As highlighted by Pascal Lamy, the former head of the WTO, world trade traditionally involves state-to-state contracts and is based on an anachronistic 'monolocation' production/trade model. It therefore struggles to handle new patterns of trade such as global value chains, which are based on a 'multilocation' model. Although it continues to provide world trade on a general level with a powerful heuristic, the traditional 'rationalist' approach inevitably leaves certain descriptive and normative blind spots. Descriptively, it fails to explain important ideational factors, such as culture and norms, which can effectively guide the behaviour of trading nations with or without material factors such as interests and utilities. Normatively, the innate positivism of the traditional model makes it oblivious to the moral imperatives of the current world trading system, such as development. This book emphatically redresses these blind spots by reconstructing the WTO as a world trade community from a social perspective.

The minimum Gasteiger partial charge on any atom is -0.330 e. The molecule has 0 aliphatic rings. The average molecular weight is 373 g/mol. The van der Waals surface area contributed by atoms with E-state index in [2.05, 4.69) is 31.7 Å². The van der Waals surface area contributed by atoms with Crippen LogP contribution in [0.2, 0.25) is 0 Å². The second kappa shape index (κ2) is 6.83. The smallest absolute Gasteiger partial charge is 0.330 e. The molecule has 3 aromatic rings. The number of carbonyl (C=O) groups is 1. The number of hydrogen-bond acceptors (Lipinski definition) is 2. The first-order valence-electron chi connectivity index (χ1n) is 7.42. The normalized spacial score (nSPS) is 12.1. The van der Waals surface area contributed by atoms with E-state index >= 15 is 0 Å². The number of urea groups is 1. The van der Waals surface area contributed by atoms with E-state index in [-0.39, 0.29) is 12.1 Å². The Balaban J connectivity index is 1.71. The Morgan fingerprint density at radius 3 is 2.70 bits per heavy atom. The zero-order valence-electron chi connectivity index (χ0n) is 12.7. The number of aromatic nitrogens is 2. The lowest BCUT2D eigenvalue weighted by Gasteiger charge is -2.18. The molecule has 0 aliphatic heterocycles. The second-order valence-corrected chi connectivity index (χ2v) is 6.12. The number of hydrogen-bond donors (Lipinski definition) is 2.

1. Introduction: reconstructing the world trading system; 2. Two frameworks on an international organization; 3. The world trade community; 4. Norms and discourse: the internal operation of the world trade community; 5. The world trade constitution: external relationships of the world trade community; 6. Evaluation: the legitimacy of the world trade community; 7. Conclusion: building the world trade community.